The Bengals might not have moved on from Marvin, but I have, there’s nothing else I need to see following that 35-20 beatdown this past Sunday. ESPN has pegged Lewis with a 60 percent chance to be fired and though this might be for nothing, here are two head coaching paths the Bengals could choose to down in January.
Anyone But Hue Jackson
That’s really all that needs to be said. Hue Jackson is a great POSITION coach, but he has proved over a large sample size that he is inept as a HEAD coach. Jason La Canfora reported before the Browns game that Jackson has a real shot to replace Lewis if he steps down or takes a front office role.
Fans would be less excited about this than retaining Lewis, especially if he’s in the building overseeing nine of the 10 or 11 losses this team is headed for. Who are we kidding here, this is Lewis’ best friend and if anyone has shown the ability to persuade Mike Brown over the last 16 years, it’s Marvin Lewis.
Jackson is the clear frontrunner if a coaching change ends up happening.
A former Bengals player from 1995-98, This is the home run hire for Cincinnati. Bieniemy is in his first season as offensive coordinator of the Kansas City Chiefs and I don’t have to throw stats in here to prove why that’s been a success.
As a former player for the franchise, Bieniemy has that familiarity that Brown always looks for in new hires. He could come in and immediately offer a fresh perspective on this roster, answer the Andy Dalton question, and start to move this organization into a new era.
Bieniemy has primarily coached running backs before taking over for Matt Nagy this season and some great ones at that: Adrian Peterson, Jamaal Charles, Kareem Hunt have all learned and thrived under Bieniemy. Imagine his expertise paired with the talent of Joe Mixon.
Oh and for those concerned with the “lack of coaching experience” after just one season as an OC, just look at the past two guys to hold Bieniemy’s current spot. Doug Pederson went from Chiefs OC to winning a Super Bowl, Nagy has turned the Bears from a laughing stock to a contender in his first season. Those expectations might not be fair for Bieniemy, but the blueprint is out there for Mike Brown to make a championship hire.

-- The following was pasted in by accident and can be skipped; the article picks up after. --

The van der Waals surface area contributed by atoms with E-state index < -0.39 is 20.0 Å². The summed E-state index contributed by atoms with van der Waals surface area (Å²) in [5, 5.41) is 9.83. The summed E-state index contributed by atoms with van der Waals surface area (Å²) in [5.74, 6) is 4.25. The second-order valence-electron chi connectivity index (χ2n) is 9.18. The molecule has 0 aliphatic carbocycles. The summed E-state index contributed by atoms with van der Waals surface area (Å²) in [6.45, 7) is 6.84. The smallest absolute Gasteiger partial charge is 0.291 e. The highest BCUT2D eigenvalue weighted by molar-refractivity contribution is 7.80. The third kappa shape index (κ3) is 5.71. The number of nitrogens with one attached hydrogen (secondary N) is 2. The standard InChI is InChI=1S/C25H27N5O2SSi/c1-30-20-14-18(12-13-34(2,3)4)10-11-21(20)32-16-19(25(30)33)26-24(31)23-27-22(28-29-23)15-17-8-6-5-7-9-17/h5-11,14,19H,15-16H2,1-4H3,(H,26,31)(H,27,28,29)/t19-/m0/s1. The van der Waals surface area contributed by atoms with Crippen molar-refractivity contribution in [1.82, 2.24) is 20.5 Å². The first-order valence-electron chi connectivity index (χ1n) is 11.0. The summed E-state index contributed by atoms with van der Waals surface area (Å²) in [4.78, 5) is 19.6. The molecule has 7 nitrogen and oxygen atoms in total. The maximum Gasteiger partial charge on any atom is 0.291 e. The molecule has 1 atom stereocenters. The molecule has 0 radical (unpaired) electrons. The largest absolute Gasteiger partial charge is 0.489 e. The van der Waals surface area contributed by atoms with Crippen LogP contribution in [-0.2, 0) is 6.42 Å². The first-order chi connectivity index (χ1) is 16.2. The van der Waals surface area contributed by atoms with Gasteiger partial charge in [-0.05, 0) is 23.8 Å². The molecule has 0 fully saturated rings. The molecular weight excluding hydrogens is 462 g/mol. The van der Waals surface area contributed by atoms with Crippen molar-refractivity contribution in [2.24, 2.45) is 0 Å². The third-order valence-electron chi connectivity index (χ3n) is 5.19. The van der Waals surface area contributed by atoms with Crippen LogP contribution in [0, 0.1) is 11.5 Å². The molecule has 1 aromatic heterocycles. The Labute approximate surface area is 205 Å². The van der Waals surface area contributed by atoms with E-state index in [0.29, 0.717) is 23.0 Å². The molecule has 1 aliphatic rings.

A Sucker Until the Bitter End
Am I frustrated? Yes. Do I look back at week 5 when the Cincinnati Bengals sported a 4-1 record and feel as though that was a lifetime ago? Sure. Here’s the thing, Stephen A. Smith said, and I don’t remember word for word, but if you continue to support the Bengals who continue to refuse to put a competent product on the field then you are a sucker. I must confess, I am a sucker.
Sure, I am in the camp that is counting down the days until things change…even though I do not know when that countdown will end. You can check out my last post for reference. That being said, I am still going to be a fan. I’m still rooting for my team. That won’t change. Heck, I even mentioned that I might go to the game, this Sunday, if I can get a deal on some lower bowl tickets.
I had a buddy tell me he’d rather get hit by a car than go to the game, and I can’t blame him. Heck, there might be more value in staying away from the stadium, to get the point across to Mr. Brown. Here’s the thing, though, I am actually sort of looking forward to what will happen with Jeff Driskel. Now, I’m not saying I want him to be theguy, but entertain me for the rest of the season. When we think of football, that’s the basis of what we’re looking for, entertainment. I believe Driskel has the possibility to be entertaining. Urban Meyer once thought he could be the next Tim Tebow. What that tells me is he has heart and toughness. Joe Goodberry broke down a play in which Andy Dalton ran against the Browns and Driskel later ran, against the exact same defensive look. Andy threw a pick and Driskel threw a TD, so who knows? Maybe this won’t be that awful.
So what are you thinking about the Bengals? Are you burning jerseys? Are you cancelling season tickets? Are you switching allegiances? Hit me up on the Twitter (@jefffcarr), or here in the comments section, I want to get a gauge. I don’t blame you if you do any of that, by the way. I can see why you’d want to switch allegiances (just don’t be a Steelers’ fan, that would be messed up). Just know that I will be here, still. There’s something in my DNA that no matter what Mr. Brown and the gang try to do to my fan heart, I keep coming back. It might physically hurt me to no longer be a Bengals fan, I don’t know, but I’m not going to find out. I keep hanging on to that super-slim hope that one day there will be a Super Bowl ring. One day I’ll get to sing “We are the Champions” in regards to my Bengals, and that will be enough to erase all these years of wondering if I could have better used my time on Sunday.